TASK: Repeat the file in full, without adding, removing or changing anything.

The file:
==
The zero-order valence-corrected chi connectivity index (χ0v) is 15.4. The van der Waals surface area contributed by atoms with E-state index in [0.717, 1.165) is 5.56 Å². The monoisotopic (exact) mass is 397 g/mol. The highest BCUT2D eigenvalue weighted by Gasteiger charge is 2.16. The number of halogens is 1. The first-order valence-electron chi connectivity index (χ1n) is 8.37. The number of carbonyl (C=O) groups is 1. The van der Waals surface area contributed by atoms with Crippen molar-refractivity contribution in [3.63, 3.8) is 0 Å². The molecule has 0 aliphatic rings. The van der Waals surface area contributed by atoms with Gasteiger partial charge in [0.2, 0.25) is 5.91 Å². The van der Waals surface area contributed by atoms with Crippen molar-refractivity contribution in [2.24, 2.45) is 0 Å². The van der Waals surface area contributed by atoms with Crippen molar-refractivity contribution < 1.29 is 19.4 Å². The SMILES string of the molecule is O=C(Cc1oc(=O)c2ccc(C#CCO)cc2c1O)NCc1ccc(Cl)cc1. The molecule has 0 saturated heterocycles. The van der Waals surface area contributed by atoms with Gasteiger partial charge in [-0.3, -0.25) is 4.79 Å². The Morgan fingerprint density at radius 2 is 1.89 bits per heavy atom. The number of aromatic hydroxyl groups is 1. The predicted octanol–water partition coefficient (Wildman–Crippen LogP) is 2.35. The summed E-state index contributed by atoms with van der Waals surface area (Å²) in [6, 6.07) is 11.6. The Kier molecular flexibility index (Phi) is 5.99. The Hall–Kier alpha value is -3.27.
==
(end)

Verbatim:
The zero-order valence-corrected chi connectivity index (χ0v) is 15.4. The van der Waals surface area contributed by atoms with E-state index in [0.717, 1.165) is 5.56 Å². The monoisotopic (exact) mass is 397 g/mol. The highest BCUT2D eigenvalue weighted by Gasteiger charge is 2.16. The number of halogens is 1. The first-order valence-electron chi connectivity index (χ1n) is 8.37. The number of carbonyl (C=O) groups is 1. The van der Waals surface area contributed by atoms with Crippen molar-refractivity contribution in [3.63, 3.8) is 0 Å². The molecule has 0 aliphatic rings. The van der Waals surface area contributed by atoms with Gasteiger partial charge in [0.2, 0.25) is 5.91 Å². The van der Waals surface area contributed by atoms with Crippen molar-refractivity contribution in [2.24, 2.45) is 0 Å². The van der Waals surface area contributed by atoms with Crippen molar-refractivity contribution < 1.29 is 19.4 Å². The SMILES string of the molecule is O=C(Cc1oc(=O)c2ccc(C#CCO)cc2c1O)NCc1ccc(Cl)cc1. The molecule has 0 saturated heterocycles. The van der Waals surface area contributed by atoms with Gasteiger partial charge in [-0.3, -0.25) is 4.79 Å². The Morgan fingerprint density at radius 2 is 1.89 bits per heavy atom. The number of aromatic hydroxyl groups is 1. The predicted octanol–water partition coefficient (Wildman–Crippen LogP) is 2.35. The summed E-state index contributed by atoms with van der Waals surface area (Å²) in [6, 6.07) is 11.6. The Kier molecular flexibility index (Phi) is 5.99. The Hall–Kier alpha value is -3.27.